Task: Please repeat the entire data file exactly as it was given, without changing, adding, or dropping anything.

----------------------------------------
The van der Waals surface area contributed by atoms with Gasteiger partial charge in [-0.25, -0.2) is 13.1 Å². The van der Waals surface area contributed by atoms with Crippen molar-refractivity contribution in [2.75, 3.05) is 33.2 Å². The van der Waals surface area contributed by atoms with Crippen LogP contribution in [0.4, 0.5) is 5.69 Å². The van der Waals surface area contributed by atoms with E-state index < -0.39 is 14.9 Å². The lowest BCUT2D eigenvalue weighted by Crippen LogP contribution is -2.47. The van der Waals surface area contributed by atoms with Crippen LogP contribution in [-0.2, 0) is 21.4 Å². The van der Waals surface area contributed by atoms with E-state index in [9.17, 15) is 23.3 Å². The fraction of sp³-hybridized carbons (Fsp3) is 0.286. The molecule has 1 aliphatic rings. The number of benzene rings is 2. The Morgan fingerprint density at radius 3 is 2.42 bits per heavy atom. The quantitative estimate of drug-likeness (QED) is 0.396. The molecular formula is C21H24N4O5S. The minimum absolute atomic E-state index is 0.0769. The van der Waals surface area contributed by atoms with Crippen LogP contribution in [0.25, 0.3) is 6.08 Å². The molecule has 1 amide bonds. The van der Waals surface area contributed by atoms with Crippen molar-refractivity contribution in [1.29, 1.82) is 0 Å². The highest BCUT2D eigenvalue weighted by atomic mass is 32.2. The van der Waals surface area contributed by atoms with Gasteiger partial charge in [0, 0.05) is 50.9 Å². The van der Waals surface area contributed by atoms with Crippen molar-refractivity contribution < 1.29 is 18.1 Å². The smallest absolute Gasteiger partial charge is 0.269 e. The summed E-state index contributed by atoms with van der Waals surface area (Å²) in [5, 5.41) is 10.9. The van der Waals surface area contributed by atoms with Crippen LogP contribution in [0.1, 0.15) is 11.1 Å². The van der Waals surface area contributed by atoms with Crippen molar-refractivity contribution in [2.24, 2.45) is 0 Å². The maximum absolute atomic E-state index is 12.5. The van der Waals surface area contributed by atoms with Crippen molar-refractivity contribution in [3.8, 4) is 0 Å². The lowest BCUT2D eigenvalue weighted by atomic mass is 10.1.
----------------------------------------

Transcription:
The van der Waals surface area contributed by atoms with Gasteiger partial charge in [-0.25, -0.2) is 13.1 Å². The van der Waals surface area contributed by atoms with Crippen molar-refractivity contribution in [2.75, 3.05) is 33.2 Å². The van der Waals surface area contributed by atoms with Crippen LogP contribution in [0.4, 0.5) is 5.69 Å². The van der Waals surface area contributed by atoms with E-state index < -0.39 is 14.9 Å². The lowest BCUT2D eigenvalue weighted by Crippen LogP contribution is -2.47. The van der Waals surface area contributed by atoms with Crippen LogP contribution in [-0.2, 0) is 21.4 Å². The van der Waals surface area contributed by atoms with E-state index in [9.17, 15) is 23.3 Å². The fraction of sp³-hybridized carbons (Fsp3) is 0.286. The molecule has 1 aliphatic rings. The number of benzene rings is 2. The Morgan fingerprint density at radius 3 is 2.42 bits per heavy atom. The quantitative estimate of drug-likeness (QED) is 0.396. The molecular formula is C21H24N4O5S. The minimum absolute atomic E-state index is 0.0769. The van der Waals surface area contributed by atoms with Crippen LogP contribution in [0.25, 0.3) is 6.08 Å². The molecule has 1 amide bonds. The van der Waals surface area contributed by atoms with Crippen molar-refractivity contribution in [1.29, 1.82) is 0 Å². The highest BCUT2D eigenvalue weighted by atomic mass is 32.2. The van der Waals surface area contributed by atoms with Gasteiger partial charge in [0, 0.05) is 50.9 Å². The van der Waals surface area contributed by atoms with Crippen molar-refractivity contribution < 1.29 is 18.1 Å². The smallest absolute Gasteiger partial charge is 0.269 e. The summed E-state index contributed by atoms with van der Waals surface area (Å²) in [5, 5.41) is 10.9. The van der Waals surface area contributed by atoms with Crippen LogP contribution in [0.1, 0.15) is 11.1 Å². The van der Waals surface area contributed by atoms with Crippen molar-refractivity contribution in [2.24, 2.45) is 0 Å². The maximum absolute atomic E-state index is 12.5. The van der Waals surface area contributed by atoms with Crippen molar-refractivity contribution in [3.8, 4) is 0 Å². The lowest BCUT2D eigenvalue weighted by atomic mass is 10.1.